Harry stares up at his watch in the darkness, holding the button down so its green light will keep illuminating the numbers as it ticks down the seconds. At midnight, Harry releases the button and sighs. “Happy Birthday.” On his fifteenth birthday, just like every birthday before it, he’s saying the words to himself.
“This is terrible. This is worse than I thought it would be.”
Harry yanks his wand out from beneath his pillow and points it in the direction of the voice, his heart hammering in his chest. Standing in the corner near the window, where Harry knows no one had been a minute ago, is the shadowy form of a man. Harry can’t tell if he’s dressed in wizard or Muggle clothing, but he can see streetlight reflecting on an awful lot of silver in the man’s dark hair and close-trimmed beard.
He has to be a wizard, you idiot. Muggles would have had to open the window first to get in, and that would have irritated Hedwig.
He glances at his owl. Hedwig isn’t making any alarmed sounds, but she also knows that to wake the Dursleys is to invite more trouble than either of them needs.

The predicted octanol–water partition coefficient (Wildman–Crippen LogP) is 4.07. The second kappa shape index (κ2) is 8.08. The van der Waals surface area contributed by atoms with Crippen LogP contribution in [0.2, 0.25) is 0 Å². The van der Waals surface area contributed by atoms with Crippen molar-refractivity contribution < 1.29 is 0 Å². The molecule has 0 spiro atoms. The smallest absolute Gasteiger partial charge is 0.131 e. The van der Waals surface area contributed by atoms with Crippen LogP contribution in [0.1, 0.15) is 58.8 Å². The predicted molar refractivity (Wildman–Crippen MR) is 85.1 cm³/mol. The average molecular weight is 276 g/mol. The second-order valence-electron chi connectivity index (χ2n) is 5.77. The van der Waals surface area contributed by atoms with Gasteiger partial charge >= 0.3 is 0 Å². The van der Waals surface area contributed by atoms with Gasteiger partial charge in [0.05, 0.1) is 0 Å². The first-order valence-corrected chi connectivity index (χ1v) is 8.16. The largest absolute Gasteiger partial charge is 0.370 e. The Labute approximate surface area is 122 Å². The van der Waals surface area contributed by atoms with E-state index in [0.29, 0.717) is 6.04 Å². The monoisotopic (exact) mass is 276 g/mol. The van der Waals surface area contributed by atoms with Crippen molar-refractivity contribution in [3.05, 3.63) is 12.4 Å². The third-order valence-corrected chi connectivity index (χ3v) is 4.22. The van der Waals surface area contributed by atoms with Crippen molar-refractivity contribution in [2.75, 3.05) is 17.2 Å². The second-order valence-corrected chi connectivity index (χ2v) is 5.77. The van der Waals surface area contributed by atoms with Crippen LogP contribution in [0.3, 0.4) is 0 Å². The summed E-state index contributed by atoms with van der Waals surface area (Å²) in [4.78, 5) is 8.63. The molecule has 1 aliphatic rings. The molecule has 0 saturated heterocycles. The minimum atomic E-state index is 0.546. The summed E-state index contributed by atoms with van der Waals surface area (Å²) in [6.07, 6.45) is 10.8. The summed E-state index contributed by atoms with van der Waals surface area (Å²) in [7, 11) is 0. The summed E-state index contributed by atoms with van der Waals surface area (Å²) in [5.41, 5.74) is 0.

“Who are you?” Harry asks, glad that his voice doesn’t shake.
“I’m a friend—well, let’s leave it at ‘ally.’ That probably seems more reasonable at the moment,” his guest answers. He has a pleasant voice, but then, so did Tom Voldemort’s diary shade. “Are you going to point your wand at me all night?”
“If I have to. It’s not like I have old men showing up in my bedroom all that often,” Harry retorts.
“I—old—you called me—” He can see the shadowy figure put his hand over his face. “That was not very nice.”
“You showed up in my bedroom at midnight, in the dark, without knocking, haven’t introduced yourself, and I’m the one who’s rude?” Harry asks in disbelief. “Seriously?”